A 14ymedio reader commented that, “From his permanent residence in El Vedado [in Havana] and his vacation mansion on Jibacoa beach in Santa Cruz del Norte where he has a view of the sea from a high mountain, it’s clear that he can’t make out the hardships of the people.” This opinion coincided with the those of many who accuse the singer of cynicism and wonder how it is possible that he hasn’t realized that “more than fifty years have passed and the Government is still the same people.” continue reading

Another group of readers point to the possibility that Silvio Rodriguez wants to distance himself from the regime, “now that he knows the end of the dictatorship is imminent, there will be a settling of accounts and he’s trying to clean [up his act].” One of the comments posted on 14ymedio suggests that he maintains his “position as a communist,” because “the chameleons (…) no one respects them, neither one side or the other.”

Anger with Rodriguez is apparent even among the public on the official website, which published their statements. “The worst of all is that those who have lived and do live in that glass bubble without ever rubbing shoulders with those below, are those who run everything, control everything, and make the most important decisions in the names of the those below without consulting anyone and without the ability to see the reality…” laments a Cubadebate reader.

The statements of Silvio Rodriguez, who was a deputy of the National Assembly of People’s Power of Cuba for 15 years and who contributed with his music and his international fame as a singer for the Revolution, has been one of the most read pieces of news on 14ymedio in the first month of its life, and has nearly 4,000 hits on Facebook, one of the highest of the page.

Ah “Maria”! / 14ymedio, Yoani Sanchez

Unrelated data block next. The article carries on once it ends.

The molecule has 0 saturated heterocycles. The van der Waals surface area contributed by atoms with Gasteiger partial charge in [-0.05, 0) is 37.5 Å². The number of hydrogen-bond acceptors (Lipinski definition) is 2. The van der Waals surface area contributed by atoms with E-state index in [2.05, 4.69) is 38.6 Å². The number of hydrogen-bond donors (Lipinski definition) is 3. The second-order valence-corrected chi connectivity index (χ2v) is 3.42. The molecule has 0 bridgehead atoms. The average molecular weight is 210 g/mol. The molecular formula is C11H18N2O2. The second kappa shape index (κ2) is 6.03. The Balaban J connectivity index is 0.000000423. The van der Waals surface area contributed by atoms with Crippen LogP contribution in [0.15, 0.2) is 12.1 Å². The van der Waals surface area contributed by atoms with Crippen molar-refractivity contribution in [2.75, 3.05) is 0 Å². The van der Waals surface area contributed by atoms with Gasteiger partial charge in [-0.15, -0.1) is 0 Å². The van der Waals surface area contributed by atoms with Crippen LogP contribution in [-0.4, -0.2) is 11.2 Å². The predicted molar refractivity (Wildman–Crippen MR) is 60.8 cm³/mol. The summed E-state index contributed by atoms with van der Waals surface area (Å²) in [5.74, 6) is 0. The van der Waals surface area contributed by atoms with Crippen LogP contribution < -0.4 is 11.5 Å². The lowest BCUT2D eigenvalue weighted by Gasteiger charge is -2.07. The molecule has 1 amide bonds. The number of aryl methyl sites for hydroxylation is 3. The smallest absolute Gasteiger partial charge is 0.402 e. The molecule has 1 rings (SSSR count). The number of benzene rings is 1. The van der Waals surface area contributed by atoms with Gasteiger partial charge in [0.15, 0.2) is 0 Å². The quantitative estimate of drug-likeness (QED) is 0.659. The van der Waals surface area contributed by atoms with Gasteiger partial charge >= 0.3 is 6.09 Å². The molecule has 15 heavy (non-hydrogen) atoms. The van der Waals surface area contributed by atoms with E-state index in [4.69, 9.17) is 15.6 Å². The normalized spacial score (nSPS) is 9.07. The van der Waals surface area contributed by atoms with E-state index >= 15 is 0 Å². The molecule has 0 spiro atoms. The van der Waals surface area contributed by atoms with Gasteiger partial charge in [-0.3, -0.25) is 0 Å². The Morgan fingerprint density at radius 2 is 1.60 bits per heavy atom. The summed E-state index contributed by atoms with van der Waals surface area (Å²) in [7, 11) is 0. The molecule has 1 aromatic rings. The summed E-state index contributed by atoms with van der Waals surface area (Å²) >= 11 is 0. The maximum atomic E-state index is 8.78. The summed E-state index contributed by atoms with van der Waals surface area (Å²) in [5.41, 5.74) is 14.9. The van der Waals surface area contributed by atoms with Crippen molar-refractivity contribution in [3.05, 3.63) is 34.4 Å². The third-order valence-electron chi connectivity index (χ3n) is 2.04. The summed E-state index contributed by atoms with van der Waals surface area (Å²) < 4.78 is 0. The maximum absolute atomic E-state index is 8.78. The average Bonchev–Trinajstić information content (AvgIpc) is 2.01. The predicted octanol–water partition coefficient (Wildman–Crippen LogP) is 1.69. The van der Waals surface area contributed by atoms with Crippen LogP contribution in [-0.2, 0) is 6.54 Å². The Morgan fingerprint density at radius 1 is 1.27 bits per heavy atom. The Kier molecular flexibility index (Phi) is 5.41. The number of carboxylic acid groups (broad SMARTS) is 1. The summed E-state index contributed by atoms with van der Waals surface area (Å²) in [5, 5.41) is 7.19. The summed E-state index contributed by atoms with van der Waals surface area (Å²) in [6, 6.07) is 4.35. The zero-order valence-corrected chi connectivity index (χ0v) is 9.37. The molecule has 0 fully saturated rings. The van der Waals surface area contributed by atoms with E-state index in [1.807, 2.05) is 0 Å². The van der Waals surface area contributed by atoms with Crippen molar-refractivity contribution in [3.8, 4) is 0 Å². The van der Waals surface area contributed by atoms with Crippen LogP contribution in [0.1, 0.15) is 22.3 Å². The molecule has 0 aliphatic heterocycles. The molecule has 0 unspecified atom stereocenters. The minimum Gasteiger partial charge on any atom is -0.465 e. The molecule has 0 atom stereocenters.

Yoani Sanchez, HAVANA | 20 June 2014 – Livio went on a trip and left his friends in charge of the most precious thing in his life. It wasn’t a child, or a pet, or even one of those home appliances so idolized in Cuba. The “apple of his eye” was a marijuana bush, grown, watered and ready to be made into the first cigarettes. Oblivious to the care such a plant requires, the astonished “babysitters” chose to put it behind the glass of a window, away from the eyes of neighbors and potential informers. It survived, but on returning from abroad its owner swore he would never again leave his precious crop in the hands of neophytes.

This is not an isolated case. Marijuana — which we also call “María” — is a familiar presence in the life of any Cuban. Although the media does not talk about it, it doesn’t need advertising to be popular. It is smelled at parties, seen in the air at some public concerts, and detected in the half-closed eyes of more than a few who appear on national television itself. It is a fact, it is here, and not only through the “bales” that come in along the coasts—according the official press bad things always come from outside—but also as a “made in Cuba” product, with the flavor of red earth grown among the palm trees or in the fields of marabou weed. continue reading

Havana’s musical scene knows its cousin “María” very well. Some can’t imagine the act of composition without this eternal friend who “whispers the lyrics in my ear.” The parents of those “hooked” are relieved, thinking that at least it’s not cocaine. “Softer, more therapeutic, happier,” they say to comfort themselves. However, behind this apparent social acceptance of the herb is hidden a debate too-long delayed. Legalize or penalize? That’s the dilemma. A question that simply asking publicly puts you on the side of the enemy.

Those very old men who govern us… have prevented discussions of modernity. I want to live in a society that questions the therapeutic use or the strict prohibition of “María.” I dream of living in a country where my son, age 19, can participate, in turn, in the social debate about whether to legalize or penalize the herb that Livio cares for almost with devotion.

Not speaking of marijuana doesn’t uproot it from our land. Looking away doesn’t prevent thousands of cigarettes made from its leaves ending up between the lips of your children, my children, the children of others. Why don’t we set aside so much prudery and start talking about what we’re going to do with it? With its serrated leaves, so slender and striking… that right now are growing on countless terraces and in gardens and water tanks converted into planting beds all over this Island.